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As far as the Crisostomo brothers, Wesley and Walter, could remember, they were familiar and comfortable playing with sticks and indigenous materials [such as… bamboo sticks, dried sugar cane sticks, bamboo branches?] fashioned as (play weapons?).
As they matured, they translated this play into a fine martial art that has been passed down the generation in the Cebu province of the Philippines. They learned the basics of DECUERDAS from their mentors in the Mandaue City, Cebu.
The late Grandmaster Iti Boring, Grandmaster Uwet Jecong and Grandmaster Titing Heyrosa have helped the Crisostomo brothers in learning the basics of DECUERDAS.
The original group was registered as the 7 Archangels where the group used to gather on weekends to practice. When the brother migrated to the US in 1991 they started to propagate their Filipino martial arts skills until today.
Having difficulty in gathering a good number of students they persisted in teaching the art hoping to raise some funds to sustain the school but everyone knows it’s hard to become a millionaire if you rely only on teaching Filipino martial arts as a full time job.
Despite the odds they faced the heart of the warrior within encourages to go on because for them it’s a passion. They just love to teach the art to those who seek the knowledge and skill behind the Filipino martial arts.
From 1995 to the present they have continued their the Philippine Embassy cultural events through the Migrant heritage Commission /Foundation program of Washington DC, the Smithsonian Institute’s cultural events, Fil-Am parades in MD, Washington DC and Virginia cultural events, at Fort Myer and Fort Belvoir military bases for martial arts invitation on certain occasions.
They have received numerous recognition awards from different, government institutions, martial arts groups, and civic groups to their credit. Stick fighting as known to the world as Arnis or Eskrima is the current national sport of the Philippines. Almost everyone in the Crisostomo’s family home town, province and region in fact was familiar with the art.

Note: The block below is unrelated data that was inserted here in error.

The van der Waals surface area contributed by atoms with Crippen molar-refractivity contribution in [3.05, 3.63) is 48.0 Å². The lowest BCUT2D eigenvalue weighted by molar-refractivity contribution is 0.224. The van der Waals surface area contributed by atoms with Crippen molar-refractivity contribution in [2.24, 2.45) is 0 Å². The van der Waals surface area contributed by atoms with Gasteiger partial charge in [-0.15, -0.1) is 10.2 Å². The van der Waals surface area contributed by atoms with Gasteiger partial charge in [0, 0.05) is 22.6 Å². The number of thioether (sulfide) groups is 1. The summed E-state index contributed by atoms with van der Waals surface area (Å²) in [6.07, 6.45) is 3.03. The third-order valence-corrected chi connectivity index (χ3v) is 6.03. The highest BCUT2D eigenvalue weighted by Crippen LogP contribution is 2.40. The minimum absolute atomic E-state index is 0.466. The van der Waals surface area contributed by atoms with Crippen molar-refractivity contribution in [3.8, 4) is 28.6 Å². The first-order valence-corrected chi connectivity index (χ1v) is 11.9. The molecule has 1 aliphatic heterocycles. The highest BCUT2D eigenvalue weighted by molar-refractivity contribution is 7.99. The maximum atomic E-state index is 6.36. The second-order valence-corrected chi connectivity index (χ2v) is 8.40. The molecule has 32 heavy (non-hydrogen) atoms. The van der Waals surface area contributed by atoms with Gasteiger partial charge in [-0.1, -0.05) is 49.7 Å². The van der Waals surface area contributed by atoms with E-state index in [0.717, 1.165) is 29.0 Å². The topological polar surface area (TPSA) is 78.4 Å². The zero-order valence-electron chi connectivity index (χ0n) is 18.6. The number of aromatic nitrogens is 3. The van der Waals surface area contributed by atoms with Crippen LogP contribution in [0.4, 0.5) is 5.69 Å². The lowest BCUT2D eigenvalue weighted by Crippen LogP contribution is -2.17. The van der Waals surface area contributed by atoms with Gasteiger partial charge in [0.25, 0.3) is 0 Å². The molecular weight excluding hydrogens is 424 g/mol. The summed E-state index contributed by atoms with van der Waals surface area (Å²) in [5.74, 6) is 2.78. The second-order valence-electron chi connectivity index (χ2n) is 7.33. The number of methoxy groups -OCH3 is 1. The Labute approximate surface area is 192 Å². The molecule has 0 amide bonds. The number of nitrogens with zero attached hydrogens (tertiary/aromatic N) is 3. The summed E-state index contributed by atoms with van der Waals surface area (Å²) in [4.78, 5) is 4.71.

Traditionally, there is no labeled ranking in Arnis or Eskrima as passed on to us by our mentors. It has been a tradition to have the elders determine your skills according to your progress and promote you with a tap on one’s head or shoulders and hear the words “you’re getting better now”.
Then one will have to prove it to the rest of the group until everyone verbally agrees that you have developed much better than those around you. It is common to be challenged into a friendly spar and then determinations are given based on ones performance.
The highest ranking is reserved to the elders or the older Manong’s that usually have proven their skills over the years through lost and won battles be it friendly or not.
Lately, they are named Master, Grandmaster and Great Grandmaster. As of late only a few Masters are alive and those that claim inheritance are almost always subjected to scrutiny and doubt. Politics and money almost always plays a role in the ranking of the new or modern styles of Arnis or Eskrima.
Therefore it goes without saying that each style has their own rankings sometimes in their respective dialect terminologies together with claims of all sorts. As the saying goes, “be a Roman when you are in Rome” Filipino martial art has adopted the western way of ranking where length of practice and money equates to all ranks accordingly.Some may adopt the sash and head band ranking to distinguish / identify the skill level of their warriors.
In this system learning was more on a one-on-one with the old manong’s both from the big island of Luzon and from the Visayan island. Passing of the art to the next generation in each tribal group or family is a tradition where so called “secrets” are preserved within the close clans only.
However, during the course of time this has changed where trusted practitioners are chosen to be the next in line when the Grandmaster passes away.
Gentle East Martial Arts